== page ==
Tearing Away the Plastic
by Theresa Reichman
I love fireflies. Or, as I always called them as a child, “lightning bugs.” Like any good Pennsylvanian girl, I can clearly recall my first time catching them. I was young. Probably around 4 years old. I sprinted barefoot through my yard, chasing the blips of light – pausing like a cat about to pounce when their lights flickered out – and then scooping them out of the air when that golden light reappeared. I had a mason jar with a makeshift lid of Saran wrap with toothpick air holes to ensure viability.
I remember telling my sister that I was going to set them on my nightstand and use them as a nightlight. And I remember my horror when she informed me that if I did that, they would wither away and die. And I remember — tearfully — I unscrewed the cap and peeled away the plastic. I watched as the fireflies took flight into the endless sky and I took solace knowing that tomorrow would bring new fireflies.
I’ve been told that I have a rose-tinted view of divorce.
I don’t think that’s true. I know how painful the process can be. I have seven solid years of childhood spent watching my parents slowly tear at the stitches that bound them together. I saw the tears, the pain, the resentment. I felt the heat of angry words and felt the old scars ripped fresh again. I cried. I hid. I hurt. There is no glory in divorce. There is only ugliness and emptiness.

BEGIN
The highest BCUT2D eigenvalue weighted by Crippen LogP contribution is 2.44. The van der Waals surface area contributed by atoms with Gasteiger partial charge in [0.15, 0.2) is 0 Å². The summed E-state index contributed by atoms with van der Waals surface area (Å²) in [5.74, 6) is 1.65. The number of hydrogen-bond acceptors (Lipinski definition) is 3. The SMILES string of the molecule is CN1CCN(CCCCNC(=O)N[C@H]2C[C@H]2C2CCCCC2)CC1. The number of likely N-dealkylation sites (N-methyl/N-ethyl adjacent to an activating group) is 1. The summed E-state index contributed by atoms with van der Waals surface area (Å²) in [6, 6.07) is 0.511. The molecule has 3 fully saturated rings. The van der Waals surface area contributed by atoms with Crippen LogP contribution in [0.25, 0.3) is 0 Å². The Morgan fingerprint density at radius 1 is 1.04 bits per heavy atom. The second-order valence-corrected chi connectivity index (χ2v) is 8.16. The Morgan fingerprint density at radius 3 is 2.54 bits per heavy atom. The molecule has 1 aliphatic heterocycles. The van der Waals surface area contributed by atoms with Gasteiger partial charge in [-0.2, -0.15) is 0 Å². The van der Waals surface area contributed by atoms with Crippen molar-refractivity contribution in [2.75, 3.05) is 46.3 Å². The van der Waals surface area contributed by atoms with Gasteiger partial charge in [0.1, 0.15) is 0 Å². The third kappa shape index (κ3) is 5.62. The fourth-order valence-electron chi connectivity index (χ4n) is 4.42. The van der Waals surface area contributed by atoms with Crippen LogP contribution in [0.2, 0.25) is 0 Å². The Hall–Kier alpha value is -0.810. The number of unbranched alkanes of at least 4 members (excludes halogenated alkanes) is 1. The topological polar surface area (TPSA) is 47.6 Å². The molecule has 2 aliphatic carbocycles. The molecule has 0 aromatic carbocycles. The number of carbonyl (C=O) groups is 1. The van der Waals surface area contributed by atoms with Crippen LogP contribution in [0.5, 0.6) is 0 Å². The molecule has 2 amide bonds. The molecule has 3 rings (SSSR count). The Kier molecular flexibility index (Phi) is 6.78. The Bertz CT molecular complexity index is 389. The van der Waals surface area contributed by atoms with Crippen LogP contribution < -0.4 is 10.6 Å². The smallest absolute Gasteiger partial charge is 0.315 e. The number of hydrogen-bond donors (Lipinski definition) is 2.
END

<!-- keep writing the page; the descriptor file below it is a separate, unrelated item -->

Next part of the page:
I used to tell my mom that I wanted to paint the house white. It was a reoccurring request that I made only after the worst fights had reigned over our house.
“Can we please paint the house white? Can we please have a clean canvas?”
While I don’t recall when things returned to good again with the clarity of my first time catching lightning bugs, I know that happiness returned.
Today, I have two wonderful stepparents who fit my respective parents with all the ease they never found with each other. I have a creative and insightful stepmother who always finds clever ways to circumnavigate my father’s smartass side and always manages to see the humor in it. I have a sensitive and respectful stepfather who can calmly pat my mom on the shoulder and reminds her to breathe because the sky is not in fact falling.
I have memories of my daughter’s first birthday where my parents and stepparents meshed beautifully into four grandparents who doted on my girl. Four grandparents who talked and laughed well after the little one was asleep. Four parents who danced at weddings and marveled at growing children. Four people who bid each other farewell and genuinely couldn’t wait until they could all meet again.
And don’t get me started on the stepsiblings. I have one biological sister whom I adore. Now I have four very different and very wonderful stepsiblings, too. We play beer pong, we talk long into the night, we laugh over our parents’ cheesy jokes. We’re family.
A broken home can be a beautiful, colorful home. A broken home can be more whole than it ever was before. And perhaps the most peace-bearing aspect of all… I know my parents love each other. I know because I watched as they tearfully peeled away the plastic and they set each other free.